Pennsylvania is an area of ongoing interest to our energy clients. Production, gathering, and transport are all activities that may impact large, often contiguous, tracts of land. A typical project can be permitted several ways, but nearly all projects require some amount of replacement offsets for unavoidable impacts to streams, creeks, wetlands and habitats.
The permitting process is often complex to navigate. When combined with limited regulatory review resources, project approval times can suffer. Fortunately, solutions are now available that will enable project developers to avoid this lengthy process.
RES has put together some Frequently Asked Questions to cover the basics of these solutions. Since your particular situation will be unique, please contact RES’ Will Donaldson, who would be happy to talk to you about individual watercrossings and appropriate compensatory mitigation in all forms.
How do I know if my project will require mitigation?
Typically, a desktop study using Geographic Information Systems analysis can be used for planning purposes to estimate project impact acreages. Data layers reviewed include wetlands inventories, streams and rivers, and habitats of threatened species. A field-based, ground-truth impact delineation is always required and is an important step in the regulatory permitting process. Please contact RES to learn about project impact studies.
How do I determine offset requirements?
Offset requirements fall into two categories: acreage replacement ratios and functional model approach. An acreage replacement ratio is a method whereby the acreage of impact is replaced on an equal or greater basis. A functional model approach attempts to identify and quantify the exact aquatic function lost through the development and replace it with something functionally equivalent. Acreage replacement ratios are common practice and in use today. In Pennsylvania, a new functional model is being tested by the Pennsylvania Department of Environmental Protection (PADEP) for use with both wetland and stream replacements. RES has collaborated with the authors of the new methodology and can provide insight about how this regulatory change might affect your projects.
Is the PADEP in charge of permitting my project?
The PADEP is the permitting agency most integrally involved with permitting in Pennsylvania, but not the only agency involved. Pennsylvania contains three United States Army Corps of Engineers (USACE) districts, which are also involved in the review of many Category III PASPGP-4 permits and all Individual Permits. Each agency has different and unique requirements and guidance, which it must adhere to, and a successful restoration will incorporate the needs of all agencies involved. United States Fish and Wildlife Service, the Pennsylvania Game Commission, the Pennsylvania Fish and Boat Commission, the Environmental Protection Agency, and the USDA Natural Resource Conservation Service may also be involved.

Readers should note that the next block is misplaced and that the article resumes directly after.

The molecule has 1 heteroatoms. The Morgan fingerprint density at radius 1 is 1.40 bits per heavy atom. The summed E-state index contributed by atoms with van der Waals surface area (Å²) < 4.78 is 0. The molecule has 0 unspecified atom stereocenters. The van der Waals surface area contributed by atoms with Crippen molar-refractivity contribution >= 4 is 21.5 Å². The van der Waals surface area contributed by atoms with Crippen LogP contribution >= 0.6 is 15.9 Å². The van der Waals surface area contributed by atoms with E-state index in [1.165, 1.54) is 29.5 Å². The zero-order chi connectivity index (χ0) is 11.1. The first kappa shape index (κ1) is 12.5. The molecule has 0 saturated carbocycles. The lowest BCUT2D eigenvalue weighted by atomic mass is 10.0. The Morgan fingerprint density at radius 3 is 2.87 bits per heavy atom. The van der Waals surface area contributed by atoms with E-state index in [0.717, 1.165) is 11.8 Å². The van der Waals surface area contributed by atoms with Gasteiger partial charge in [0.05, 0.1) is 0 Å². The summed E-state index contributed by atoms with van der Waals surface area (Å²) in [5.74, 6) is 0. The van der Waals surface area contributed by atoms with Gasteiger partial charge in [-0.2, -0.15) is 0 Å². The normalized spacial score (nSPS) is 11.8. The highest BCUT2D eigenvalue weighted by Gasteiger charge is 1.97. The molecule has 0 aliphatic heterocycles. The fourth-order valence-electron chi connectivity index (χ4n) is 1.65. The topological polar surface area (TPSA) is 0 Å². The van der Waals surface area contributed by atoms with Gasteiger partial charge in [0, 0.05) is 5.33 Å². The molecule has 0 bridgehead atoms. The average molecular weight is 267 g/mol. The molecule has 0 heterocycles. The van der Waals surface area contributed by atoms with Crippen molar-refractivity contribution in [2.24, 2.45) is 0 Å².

Does PASPGP-4 change the process?
The new permitting process hasn’t changed the process too much, but there are some things project managers should be aware of. Firstly, the PASPGP-4 has maximum project size limitations, as did previous variants of the permit. The new permit is unique, however, in that the way the size of projects is measured has changed slightly. Now the linear feet of stream impact is determined based on all area impacted through the construction of the crossing rather than the greater of the width or length of the stream itself. The effect of this is that the quantity of crossing impacts are sometimes greater, which can alter the type of permit required.
Secondly, a permit is needed for each “single and complete project,” however the provided definition for a single and complete project leaves room for interpretation. Subsequent guidance has required that cumulative impacts for a linear projects made up of more than one “single and complete project” be disclosed in their entirety to determine eligibility for the PASPGP-4.
The short answer is that both of these things, if altered, could change how a project is measured and, as a result, the scope of compensatory mitigation required.
How much time do I need to obtain required offsets for my permit?
The rule of thumb when preparing for a permit application is to start the process with a mitigation solution provider between 180 and 365 days in advance of your current expected time of need. As approved third-party mitigation resources become available, you can expect these times to shrink considerably.
We at RES hope that this information helps you with your next project.
If we can answer additional questions or help you in anyway, please contact Will Donaldson at 504-615-6541.